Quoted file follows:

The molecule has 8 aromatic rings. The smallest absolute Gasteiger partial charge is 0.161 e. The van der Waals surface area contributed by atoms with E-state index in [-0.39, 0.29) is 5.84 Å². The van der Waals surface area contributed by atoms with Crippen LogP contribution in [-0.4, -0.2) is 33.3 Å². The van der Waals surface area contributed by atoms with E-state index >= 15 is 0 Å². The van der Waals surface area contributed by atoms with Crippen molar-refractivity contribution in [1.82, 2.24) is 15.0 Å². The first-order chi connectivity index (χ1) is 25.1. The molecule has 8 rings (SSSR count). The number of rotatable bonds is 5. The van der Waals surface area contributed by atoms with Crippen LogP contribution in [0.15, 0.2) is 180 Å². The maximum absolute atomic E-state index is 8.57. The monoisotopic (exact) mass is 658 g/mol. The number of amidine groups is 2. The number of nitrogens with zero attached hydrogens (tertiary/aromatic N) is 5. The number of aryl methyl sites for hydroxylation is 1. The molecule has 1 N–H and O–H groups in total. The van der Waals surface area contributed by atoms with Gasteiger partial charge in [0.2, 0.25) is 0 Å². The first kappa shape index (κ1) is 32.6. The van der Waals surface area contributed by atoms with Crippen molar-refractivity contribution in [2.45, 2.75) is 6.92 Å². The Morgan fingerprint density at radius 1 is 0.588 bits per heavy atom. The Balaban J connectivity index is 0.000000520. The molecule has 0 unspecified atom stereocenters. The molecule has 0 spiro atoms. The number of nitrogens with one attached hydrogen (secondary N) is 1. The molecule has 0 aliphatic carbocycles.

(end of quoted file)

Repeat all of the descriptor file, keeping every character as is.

The molecule has 8 aromatic rings. The smallest absolute Gasteiger partial charge is 0.161 e. The van der Waals surface area contributed by atoms with E-state index in [-0.39, 0.29) is 5.84 Å². The van der Waals surface area contributed by atoms with Crippen LogP contribution in [-0.4, -0.2) is 33.3 Å². The van der Waals surface area contributed by atoms with E-state index >= 15 is 0 Å². The van der Waals surface area contributed by atoms with Crippen molar-refractivity contribution in [1.82, 2.24) is 15.0 Å². The first-order chi connectivity index (χ1) is 25.1. The molecule has 8 rings (SSSR count). The number of rotatable bonds is 5. The van der Waals surface area contributed by atoms with Crippen LogP contribution in [0.15, 0.2) is 180 Å². The maximum absolute atomic E-state index is 8.57. The monoisotopic (exact) mass is 658 g/mol. The number of amidine groups is 2. The number of nitrogens with zero attached hydrogens (tertiary/aromatic N) is 5. The number of aryl methyl sites for hydroxylation is 1. The molecule has 1 N–H and O–H groups in total. The van der Waals surface area contributed by atoms with Gasteiger partial charge in [0.2, 0.25) is 0 Å². The first kappa shape index (κ1) is 32.6. The van der Waals surface area contributed by atoms with Crippen molar-refractivity contribution in [2.45, 2.75) is 6.92 Å². The Morgan fingerprint density at radius 1 is 0.588 bits per heavy atom. The Balaban J connectivity index is 0.000000520. The molecule has 0 unspecified atom stereocenters. The molecule has 0 spiro atoms. The number of nitrogens with one attached hydrogen (secondary N) is 1. The molecule has 0 aliphatic carbocycles.